Isaac Radley

Isaac Radley


I completed my undergraduate degree in Physics with Astrophysics at the University of Leeds where my dissertation focused on a review of the current theories of planet formation primarily from an observational (sub-)mm perspective. After my undergraduate, I completed my master’s degree at the University of Cambridge. For my master’s project, I used Gaia photometry and chemical abundance values from the literature to try to discern whether there was a link between the photometric properties and the evolutionary pathways of planetary nebulae. Finally, I have returned to Leeds to complete my PhD which focuses on centimetre observations of young stellar objects.

Research interests

Protoplanetary Disks

My main research focus is centimetre observations of young stellar objects. Primarily, I use JVLA observations to understand the distribution and presence (or lack thereof) of large (cm-sized) dust grains within planet-forming disks. I am currently working on a JVLA survey of the Ophiuchus Star-forming region which will probe both the temporal variability of YSOs as well as the effect of evolutionary state on centimetre emission. Through high-resolution JVLA observations, we can consider local variations in the dominant emission mechanisms and decompose our observations into dust-thermal and non-dust contributions allowing us to accurately constrain the available mass reservoir for planet formation. Additionally, I aim to model the more dust-dominated YSOs using RADMC to simulate SKA observations and thus maximise the scientific benefit for future observational campaigns.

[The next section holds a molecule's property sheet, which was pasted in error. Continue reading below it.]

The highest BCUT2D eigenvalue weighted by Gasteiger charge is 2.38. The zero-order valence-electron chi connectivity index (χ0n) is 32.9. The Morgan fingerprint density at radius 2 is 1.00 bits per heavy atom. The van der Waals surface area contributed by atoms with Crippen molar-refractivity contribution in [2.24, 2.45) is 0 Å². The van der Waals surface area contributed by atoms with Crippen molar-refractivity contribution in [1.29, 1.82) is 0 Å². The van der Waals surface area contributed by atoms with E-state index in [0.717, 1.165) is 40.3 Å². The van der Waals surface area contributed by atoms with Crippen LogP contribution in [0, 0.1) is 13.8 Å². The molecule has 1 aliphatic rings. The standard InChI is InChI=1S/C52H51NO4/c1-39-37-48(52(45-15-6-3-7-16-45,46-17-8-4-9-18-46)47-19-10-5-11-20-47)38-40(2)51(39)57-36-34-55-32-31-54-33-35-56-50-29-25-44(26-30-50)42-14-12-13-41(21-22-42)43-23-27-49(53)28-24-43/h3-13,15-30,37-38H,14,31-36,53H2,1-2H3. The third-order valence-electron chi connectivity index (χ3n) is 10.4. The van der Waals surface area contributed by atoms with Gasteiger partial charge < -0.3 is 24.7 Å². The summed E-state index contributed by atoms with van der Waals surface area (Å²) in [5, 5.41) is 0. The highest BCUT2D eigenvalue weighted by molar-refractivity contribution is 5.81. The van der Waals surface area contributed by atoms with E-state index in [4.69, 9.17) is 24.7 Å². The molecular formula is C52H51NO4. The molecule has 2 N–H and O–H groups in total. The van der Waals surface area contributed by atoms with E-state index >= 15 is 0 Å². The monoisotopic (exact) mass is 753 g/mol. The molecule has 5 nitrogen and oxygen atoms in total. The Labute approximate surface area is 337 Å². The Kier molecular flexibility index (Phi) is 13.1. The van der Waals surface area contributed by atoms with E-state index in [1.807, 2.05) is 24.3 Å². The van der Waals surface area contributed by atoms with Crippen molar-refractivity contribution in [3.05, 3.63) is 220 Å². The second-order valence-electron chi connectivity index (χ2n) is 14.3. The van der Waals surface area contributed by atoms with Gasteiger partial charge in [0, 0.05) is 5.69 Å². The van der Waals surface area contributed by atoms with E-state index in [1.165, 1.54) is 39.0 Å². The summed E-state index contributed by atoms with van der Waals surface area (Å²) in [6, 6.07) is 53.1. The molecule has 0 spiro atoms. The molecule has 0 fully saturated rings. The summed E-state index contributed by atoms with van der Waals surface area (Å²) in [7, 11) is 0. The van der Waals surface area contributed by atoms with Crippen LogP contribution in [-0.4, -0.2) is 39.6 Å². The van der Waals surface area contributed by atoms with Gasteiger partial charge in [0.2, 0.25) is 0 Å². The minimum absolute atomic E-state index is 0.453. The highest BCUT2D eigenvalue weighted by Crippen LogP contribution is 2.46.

Classical Be stars

A further research interest of mine is classical Be stars. I have a particular interest in accurately characterising these stars photometrically and thus attempting to understand the cause of the Be phenomenon.